Currently viewing the category: "Scorpions, Whipscorpions and Vinegaroons"

Hi Bugman-
In 1980, I lived in Sausalito, California. One night as I watched theevening news a fairly large creature crawled across my kitchen floor. It was dark, jointed, I believe it had what appeared to be pinchers, and I swear it hissed at me when I swept it out onto the deck. The Giant Vinegaroon looks very much like what I remember. My question is are they found in the San Francisco Bay Area?
Phil Nast

Dear Phil,
24 years is a long time to wait for an answer. The Vinegaroon or Giant Whip Scorpion, Mastigoproctus giganteus, is listed as ranging in the South and SouthWest. I would say it is entirely possible that one could have been in Sausalito, especially since they are often kept as pets and pets escape. This is one of the ways that natural ranges are extended to include new locations with hospitable climates. I have gotten reports of tarantulas and scorpions hissing, and it is possible that the Vinegaroon can also stridulate, defined as the rubbing together of body parts which produces a hissing type sound. Hope that answers your questions.

Daniel-
Thanks for the answer. I have searched insect books over those 24 years without much luck. I saw many tarantulas in Southern California, but the scorpions I saw were all small. I remember this being 3-4 inches, of course time and my horror might have added to its length.
Phil

Hi Phil,
Our sources state that the Giant Vinegaroon can reach five inches in length, so yours was a small one.

We have seen this big nasty bug around and IN our house. It is about 3-4 inches long, not including the stinger (have also seen one that was maybe 1.5 inches). It looks similar to the stag bug that "Freaked Out in Mass" asked about last week…has the same pinchers in the front and the same body type, but the ones here are a lot bigger, black, have a bigger butt and a long needle-type stinger out the back thats about 2-3 inches long. They put off some really nasty smelling stuff when threatened (and when squashed of course) and someone around here told my husband they are a vinegar-something-or-another bug and not poisonous. We are in west Texas. I think it is probably some type of beetle (makes a very loud crunch when you squash it). Most of the ones I have seen have not looked aggressive, except for the little one we saw…it had its stinger up and was running towards my 2 year old daughter outside. They look horrible and freak me out!!! I have found 3 in my house and I have 3 small children. What is this thing, how harmful is it, and how do I keep it out of my house?! Thank you Bugman!!!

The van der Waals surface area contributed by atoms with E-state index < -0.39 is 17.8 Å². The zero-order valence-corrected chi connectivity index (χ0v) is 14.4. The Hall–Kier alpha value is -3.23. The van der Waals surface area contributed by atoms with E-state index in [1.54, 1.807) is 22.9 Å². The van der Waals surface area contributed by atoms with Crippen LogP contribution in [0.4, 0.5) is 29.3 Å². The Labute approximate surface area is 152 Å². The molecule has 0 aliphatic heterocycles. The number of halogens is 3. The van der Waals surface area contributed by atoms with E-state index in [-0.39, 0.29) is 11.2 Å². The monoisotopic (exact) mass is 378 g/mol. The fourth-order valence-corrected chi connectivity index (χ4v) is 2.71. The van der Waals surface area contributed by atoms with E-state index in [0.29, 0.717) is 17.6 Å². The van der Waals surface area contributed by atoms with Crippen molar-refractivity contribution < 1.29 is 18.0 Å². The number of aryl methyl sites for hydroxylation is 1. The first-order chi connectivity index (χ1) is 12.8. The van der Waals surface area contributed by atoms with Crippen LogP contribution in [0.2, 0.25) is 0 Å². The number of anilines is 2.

Big Nasty Bug Hater

Dear Big Bug Hater,
Might be a whip scorpion, not a true scorpion and actually quite harmless. They are also called vinegaroons.

We live in the hills in Los Angeles, and were recently visited by – what we discovered on your site to be – wind scorpions or sun spiders. However, last week we discovered a NEW and more FRIGHTEINING scorpion in a bedroom, and yet another today on our back patio. Would this be a WIND scorpion? It has a tail with a little stinger on it, as well as little claws on its front legs. It’s really creepy looking. Also, is it poisonous and does its sting contain venom? Or would it just simply "sting." I’ve attached a photo for your viewing pleasure! Any help you could give us would be greatly appreciate. Thanks!